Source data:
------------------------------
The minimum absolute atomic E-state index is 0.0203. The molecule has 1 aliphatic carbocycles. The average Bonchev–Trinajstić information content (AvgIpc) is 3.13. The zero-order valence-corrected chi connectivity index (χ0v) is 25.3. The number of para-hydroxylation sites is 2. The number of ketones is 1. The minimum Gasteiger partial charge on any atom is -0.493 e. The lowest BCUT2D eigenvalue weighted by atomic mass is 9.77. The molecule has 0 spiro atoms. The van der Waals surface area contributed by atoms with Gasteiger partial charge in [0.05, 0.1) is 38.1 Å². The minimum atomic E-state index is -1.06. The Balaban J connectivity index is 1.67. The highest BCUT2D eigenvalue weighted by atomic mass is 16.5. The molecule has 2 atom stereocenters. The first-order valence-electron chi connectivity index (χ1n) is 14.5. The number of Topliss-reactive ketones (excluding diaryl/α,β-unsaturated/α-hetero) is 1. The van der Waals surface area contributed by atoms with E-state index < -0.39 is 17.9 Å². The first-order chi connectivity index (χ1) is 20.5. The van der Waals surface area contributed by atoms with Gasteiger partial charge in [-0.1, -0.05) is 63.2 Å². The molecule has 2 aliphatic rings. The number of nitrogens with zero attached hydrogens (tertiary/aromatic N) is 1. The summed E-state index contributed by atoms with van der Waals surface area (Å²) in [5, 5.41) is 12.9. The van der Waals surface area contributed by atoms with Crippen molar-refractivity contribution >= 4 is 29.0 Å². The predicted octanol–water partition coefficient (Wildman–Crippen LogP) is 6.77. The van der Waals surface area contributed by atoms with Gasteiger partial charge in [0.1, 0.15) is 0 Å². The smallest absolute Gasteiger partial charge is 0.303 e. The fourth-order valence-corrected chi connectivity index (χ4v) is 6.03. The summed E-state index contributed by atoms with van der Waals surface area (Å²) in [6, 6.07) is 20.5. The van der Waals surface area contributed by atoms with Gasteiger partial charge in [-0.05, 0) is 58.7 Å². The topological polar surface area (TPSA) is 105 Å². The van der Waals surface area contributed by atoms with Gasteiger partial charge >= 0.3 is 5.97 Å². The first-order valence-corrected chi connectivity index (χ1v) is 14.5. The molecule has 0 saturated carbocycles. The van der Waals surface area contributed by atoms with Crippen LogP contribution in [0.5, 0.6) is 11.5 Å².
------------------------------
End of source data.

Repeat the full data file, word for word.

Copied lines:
The minimum absolute atomic E-state index is 0.0203. The molecule has 1 aliphatic carbocycles. The average Bonchev–Trinajstić information content (AvgIpc) is 3.13. The zero-order valence-corrected chi connectivity index (χ0v) is 25.3. The number of para-hydroxylation sites is 2. The number of ketones is 1. The minimum Gasteiger partial charge on any atom is -0.493 e. The lowest BCUT2D eigenvalue weighted by atomic mass is 9.77. The molecule has 0 spiro atoms. The van der Waals surface area contributed by atoms with Gasteiger partial charge in [0.05, 0.1) is 38.1 Å². The minimum atomic E-state index is -1.06. The Balaban J connectivity index is 1.67. The highest BCUT2D eigenvalue weighted by atomic mass is 16.5. The molecule has 2 atom stereocenters. The first-order valence-electron chi connectivity index (χ1n) is 14.5. The number of Topliss-reactive ketones (excluding diaryl/α,β-unsaturated/α-hetero) is 1. The van der Waals surface area contributed by atoms with E-state index < -0.39 is 17.9 Å². The first-order chi connectivity index (χ1) is 20.5. The van der Waals surface area contributed by atoms with Gasteiger partial charge in [-0.1, -0.05) is 63.2 Å². The molecule has 2 aliphatic rings. The number of nitrogens with zero attached hydrogens (tertiary/aromatic N) is 1. The summed E-state index contributed by atoms with van der Waals surface area (Å²) in [5, 5.41) is 12.9. The van der Waals surface area contributed by atoms with Crippen molar-refractivity contribution >= 4 is 29.0 Å². The predicted octanol–water partition coefficient (Wildman–Crippen LogP) is 6.77. The van der Waals surface area contributed by atoms with Gasteiger partial charge in [0.1, 0.15) is 0 Å². The smallest absolute Gasteiger partial charge is 0.303 e. The fourth-order valence-corrected chi connectivity index (χ4v) is 6.03. The summed E-state index contributed by atoms with van der Waals surface area (Å²) in [6, 6.07) is 20.5. The van der Waals surface area contributed by atoms with Gasteiger partial charge in [-0.05, 0) is 58.7 Å². The topological polar surface area (TPSA) is 105 Å². The van der Waals surface area contributed by atoms with Gasteiger partial charge >= 0.3 is 5.97 Å². The first-order valence-corrected chi connectivity index (χ1v) is 14.5. The molecule has 0 saturated carbocycles. The van der Waals surface area contributed by atoms with Crippen LogP contribution in [0.5, 0.6) is 11.5 Å².